CHICAGO — A marriage between Chicago-based United Airlines and Houston-based Continental Airlines may have a limited impact on their key airport facilities, as they operate mostly complementary routes, but it could add to the negative pressures posed by industry consolidation, market participants said yesterday.

The boards of both airlines on Sunday approved the merger that involves a share swap valued at $3 billion. If it clears regulatory and union hurdles, the new company United Continental Holdings Inc. would unseat Delta Air Lines as the largest carrier and have $29 billion in revenues based on last year’s results.

The firm would be based in Chicago and led by Continental’s chief executive officer, Jeffery Smisek. The merger is expected to trim costs by at least $1 billion by 2013. The two previously held unsuccessful merger talks in 2008.

The proposed union made sense from a route structure, it will have strong leadership, and should have a favorable impact on the airlines’ key facilities, said Thomas Spalding, portfolio manager at Nuveen Investments, based on a review by the firm’s analytic staff.

“It’s a stable credit impact on facilities,” Spalding said.

The airlines said it was too early to discuss the effect on its hubs, but said it was likely some overlapping positions would be cut at their current headquarters in Chicago and Houston.

While route overlap is limited, an eventual union between the two would still pose some credit risks to secondary airport hubs operated by the two and at airports where the two represent more than 30% of flights, according to Moody’s Investors Service.

Change, however, is at least a year off, as the merger faces U.S. Justice Department and union approval. Airlines then typically take months to implement changes to route structures.

“Consolidation of hubs has often been a key strategy in past mergers and the number of hubs currently operated by these two airlines make this a particularly acute issue if this transaction were to occur,” Moody’s wrote.

United operates its major hubs at Chicago’s O’Hare International Airport, where the airlines accounts for 48% of passengers, Denver International Airport, where it also accounts for 48% of travelers, Los Angeles International Airport, where it handles 15% of passengers, San Francisco International Airport, where it represents 44% of travelers, and Washington Dulles International Airport, where it handles 36% of passengers.

Continental operates hubs at Houston International Airport. where it represents 72% of passengers, Newark Liberty International Airport, where it represents 40% of passengers, and Cleveland Hopkins International Airport, where it represents 65% of passengers.

Overlap at the hubs and at most airports is minimal.

The airlines account for more than 30% of passenger travel at just 13 airports, ­including most of their hubs. “As a result, the direct credit impact from a ­United-Continental merger may not be as significant at many U.S. airports,” Moody’s wrote.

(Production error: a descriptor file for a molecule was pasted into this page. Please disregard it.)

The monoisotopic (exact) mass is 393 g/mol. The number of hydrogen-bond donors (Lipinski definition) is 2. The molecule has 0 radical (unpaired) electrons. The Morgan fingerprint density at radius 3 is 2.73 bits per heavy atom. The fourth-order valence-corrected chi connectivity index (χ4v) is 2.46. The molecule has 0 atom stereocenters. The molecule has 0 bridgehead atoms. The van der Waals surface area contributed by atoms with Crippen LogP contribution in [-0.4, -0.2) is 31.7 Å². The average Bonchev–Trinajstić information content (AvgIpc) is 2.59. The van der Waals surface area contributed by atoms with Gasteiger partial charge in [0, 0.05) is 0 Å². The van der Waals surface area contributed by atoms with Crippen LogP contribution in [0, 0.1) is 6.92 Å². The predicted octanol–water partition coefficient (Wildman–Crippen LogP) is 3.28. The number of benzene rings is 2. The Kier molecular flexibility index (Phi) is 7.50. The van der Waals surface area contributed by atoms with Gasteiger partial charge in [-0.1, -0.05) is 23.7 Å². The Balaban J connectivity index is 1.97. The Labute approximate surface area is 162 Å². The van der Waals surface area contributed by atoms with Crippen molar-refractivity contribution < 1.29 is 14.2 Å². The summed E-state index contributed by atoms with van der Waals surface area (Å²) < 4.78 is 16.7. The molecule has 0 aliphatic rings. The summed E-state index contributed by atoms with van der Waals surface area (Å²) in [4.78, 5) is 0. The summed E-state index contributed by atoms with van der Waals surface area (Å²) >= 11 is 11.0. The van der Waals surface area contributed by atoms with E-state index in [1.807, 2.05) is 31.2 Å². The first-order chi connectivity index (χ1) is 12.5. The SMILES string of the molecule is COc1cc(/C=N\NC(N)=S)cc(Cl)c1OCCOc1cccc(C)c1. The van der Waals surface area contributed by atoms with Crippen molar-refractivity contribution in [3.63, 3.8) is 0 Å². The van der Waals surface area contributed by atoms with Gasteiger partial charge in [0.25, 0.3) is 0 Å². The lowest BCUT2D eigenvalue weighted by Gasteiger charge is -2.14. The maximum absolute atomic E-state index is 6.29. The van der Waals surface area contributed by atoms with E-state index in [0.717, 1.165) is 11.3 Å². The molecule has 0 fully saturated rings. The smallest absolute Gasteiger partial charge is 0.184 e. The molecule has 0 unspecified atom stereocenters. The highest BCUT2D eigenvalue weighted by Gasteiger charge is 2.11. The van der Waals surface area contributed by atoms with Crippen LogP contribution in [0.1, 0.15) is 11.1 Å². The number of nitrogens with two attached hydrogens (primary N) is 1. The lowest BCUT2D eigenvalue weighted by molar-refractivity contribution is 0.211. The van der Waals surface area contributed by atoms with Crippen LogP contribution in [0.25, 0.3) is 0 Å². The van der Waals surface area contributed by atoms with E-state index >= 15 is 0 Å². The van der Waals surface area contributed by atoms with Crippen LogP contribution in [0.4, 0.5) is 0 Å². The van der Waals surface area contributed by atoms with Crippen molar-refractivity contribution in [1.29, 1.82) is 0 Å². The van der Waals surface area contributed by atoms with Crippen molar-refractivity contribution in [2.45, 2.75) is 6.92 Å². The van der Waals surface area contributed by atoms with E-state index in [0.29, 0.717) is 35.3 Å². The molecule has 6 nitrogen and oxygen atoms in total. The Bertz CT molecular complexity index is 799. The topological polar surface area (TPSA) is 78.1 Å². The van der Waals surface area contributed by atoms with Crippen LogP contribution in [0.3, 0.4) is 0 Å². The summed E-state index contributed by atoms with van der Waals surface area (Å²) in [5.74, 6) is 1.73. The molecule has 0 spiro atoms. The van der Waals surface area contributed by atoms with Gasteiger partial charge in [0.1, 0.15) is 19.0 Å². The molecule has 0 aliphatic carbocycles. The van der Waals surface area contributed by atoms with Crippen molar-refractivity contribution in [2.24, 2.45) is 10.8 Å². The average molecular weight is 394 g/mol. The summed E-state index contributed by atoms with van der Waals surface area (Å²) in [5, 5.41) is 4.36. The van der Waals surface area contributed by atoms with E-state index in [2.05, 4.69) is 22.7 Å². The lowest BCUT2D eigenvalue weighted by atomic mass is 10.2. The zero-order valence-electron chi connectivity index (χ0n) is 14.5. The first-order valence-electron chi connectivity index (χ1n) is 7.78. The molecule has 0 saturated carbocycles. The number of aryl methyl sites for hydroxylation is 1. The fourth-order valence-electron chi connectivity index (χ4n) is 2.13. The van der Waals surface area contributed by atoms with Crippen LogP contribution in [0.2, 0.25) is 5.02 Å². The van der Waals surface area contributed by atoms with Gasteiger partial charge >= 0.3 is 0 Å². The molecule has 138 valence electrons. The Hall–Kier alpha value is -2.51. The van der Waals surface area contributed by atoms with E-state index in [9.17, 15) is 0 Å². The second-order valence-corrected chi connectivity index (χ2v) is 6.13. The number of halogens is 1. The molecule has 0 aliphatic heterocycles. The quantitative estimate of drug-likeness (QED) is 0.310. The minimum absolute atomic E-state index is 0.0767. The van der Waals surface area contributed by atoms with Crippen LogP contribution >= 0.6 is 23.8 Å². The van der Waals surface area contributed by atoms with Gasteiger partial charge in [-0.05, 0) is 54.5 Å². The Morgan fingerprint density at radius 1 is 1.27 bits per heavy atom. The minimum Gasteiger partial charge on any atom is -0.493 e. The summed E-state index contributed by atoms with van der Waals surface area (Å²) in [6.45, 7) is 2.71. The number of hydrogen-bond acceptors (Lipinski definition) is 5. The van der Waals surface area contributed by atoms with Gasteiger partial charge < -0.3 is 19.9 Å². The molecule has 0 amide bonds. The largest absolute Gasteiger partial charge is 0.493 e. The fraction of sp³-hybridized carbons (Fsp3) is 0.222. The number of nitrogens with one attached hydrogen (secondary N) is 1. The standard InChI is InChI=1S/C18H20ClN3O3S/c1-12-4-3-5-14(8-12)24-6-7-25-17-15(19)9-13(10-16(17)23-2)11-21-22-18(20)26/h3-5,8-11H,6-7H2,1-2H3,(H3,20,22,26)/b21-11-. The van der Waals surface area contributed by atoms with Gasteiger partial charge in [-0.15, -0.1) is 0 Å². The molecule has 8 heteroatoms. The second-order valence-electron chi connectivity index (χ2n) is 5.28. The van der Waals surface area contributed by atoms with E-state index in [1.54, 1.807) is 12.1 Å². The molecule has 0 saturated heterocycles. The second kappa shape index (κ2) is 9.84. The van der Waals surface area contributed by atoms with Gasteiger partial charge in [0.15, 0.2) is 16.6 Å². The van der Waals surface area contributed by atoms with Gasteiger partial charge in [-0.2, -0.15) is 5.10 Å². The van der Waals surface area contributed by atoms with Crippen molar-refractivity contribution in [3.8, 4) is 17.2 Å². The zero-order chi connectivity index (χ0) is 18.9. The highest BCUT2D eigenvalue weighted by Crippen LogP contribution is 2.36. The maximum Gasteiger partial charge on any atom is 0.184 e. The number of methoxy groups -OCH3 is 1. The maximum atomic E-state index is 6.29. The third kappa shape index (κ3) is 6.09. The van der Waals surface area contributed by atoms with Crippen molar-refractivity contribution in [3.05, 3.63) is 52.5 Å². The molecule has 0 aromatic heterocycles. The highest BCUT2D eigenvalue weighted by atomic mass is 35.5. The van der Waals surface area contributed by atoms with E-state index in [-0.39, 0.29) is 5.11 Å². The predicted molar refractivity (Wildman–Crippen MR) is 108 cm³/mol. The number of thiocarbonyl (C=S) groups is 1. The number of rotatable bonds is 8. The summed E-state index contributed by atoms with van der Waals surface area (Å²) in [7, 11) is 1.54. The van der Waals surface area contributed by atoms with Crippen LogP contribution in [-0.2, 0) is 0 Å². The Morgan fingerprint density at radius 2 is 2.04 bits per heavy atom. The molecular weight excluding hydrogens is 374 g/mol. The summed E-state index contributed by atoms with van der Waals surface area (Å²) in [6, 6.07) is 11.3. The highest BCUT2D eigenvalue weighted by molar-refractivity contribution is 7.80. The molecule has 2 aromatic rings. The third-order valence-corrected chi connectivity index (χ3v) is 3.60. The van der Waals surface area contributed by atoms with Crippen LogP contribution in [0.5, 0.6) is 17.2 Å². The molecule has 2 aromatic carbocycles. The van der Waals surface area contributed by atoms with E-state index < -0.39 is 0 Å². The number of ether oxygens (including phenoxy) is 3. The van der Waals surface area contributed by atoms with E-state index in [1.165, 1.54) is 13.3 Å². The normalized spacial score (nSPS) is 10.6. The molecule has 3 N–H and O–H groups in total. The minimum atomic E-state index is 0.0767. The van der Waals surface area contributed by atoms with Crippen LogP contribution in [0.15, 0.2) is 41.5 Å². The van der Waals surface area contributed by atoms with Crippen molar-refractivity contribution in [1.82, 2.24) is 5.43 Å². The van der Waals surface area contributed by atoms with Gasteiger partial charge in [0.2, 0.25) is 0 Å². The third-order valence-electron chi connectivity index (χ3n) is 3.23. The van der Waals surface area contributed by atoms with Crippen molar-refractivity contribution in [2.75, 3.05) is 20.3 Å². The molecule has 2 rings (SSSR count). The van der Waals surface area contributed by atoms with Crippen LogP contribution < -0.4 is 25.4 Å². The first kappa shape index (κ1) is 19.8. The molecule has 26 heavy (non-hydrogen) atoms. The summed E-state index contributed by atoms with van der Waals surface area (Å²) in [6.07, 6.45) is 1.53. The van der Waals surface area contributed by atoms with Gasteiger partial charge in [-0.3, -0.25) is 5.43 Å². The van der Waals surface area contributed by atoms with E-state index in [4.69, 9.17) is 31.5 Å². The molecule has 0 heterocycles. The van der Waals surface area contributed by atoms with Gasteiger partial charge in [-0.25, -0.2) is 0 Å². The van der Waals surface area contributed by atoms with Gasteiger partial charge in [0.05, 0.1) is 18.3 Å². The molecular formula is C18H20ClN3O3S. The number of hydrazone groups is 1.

Standard & Poor’s agreed that the greatest risks are posed to the small to mid-sized hub airports, but cautioned that it is still early in the merger process to predict the effects.

“From an airport credit perspective, the bottom line is that you don’t really see the true impact until you begin consolidating and see where you get the best yields,” said analyst Kurt Forsgren.

A successful merger, however, would escalate the pressure on other carriers to consolidate in order to improve profitability and better compete.

Further consolidation “has the potential to reduce system-wide seat capacity and drive up airfares, leading to lower enplanement levels at many airports,” Moody’s warned.

Such results would hurt airports as they struggle with travel levels that have been flat or lower since 2008 and could begin to erode key sector-wide credit strengths such as debt-service coverage and liquidity.

Smaller airports, transfer hubs, and airports with a large proportion of business from only one or two airlines will be most vulnerable if the remaining U.S. legacy airlines continue to consolidate, Fitch Ratings warned in a report last week.

“Smaller airports, or those with high debt burdens, high connecting traffic, or elevated carrier concentration, will likely face more difficulty in responding to the repercussions of carrier mergers,” analyst wrote.

United emerged from a Chapter 11 filing in 2006.

 In the bankruptcy, the airline challenged repayment of about $1.1 billion of its $1.6 billion of special facilities debt and was able to settle for reduced payments with bondholders on some of it. Denver refunded $270 million of United bonds in 2007.

The courts had ordered the airline to fully repay those bonds during its bankruptcy proceedings.

Continental has borrowed more than $1.5 billion of new money or refunding special facilities revenue bonds since 1998 in 10 issues for projects at various airports, according to Thomson Reuters.

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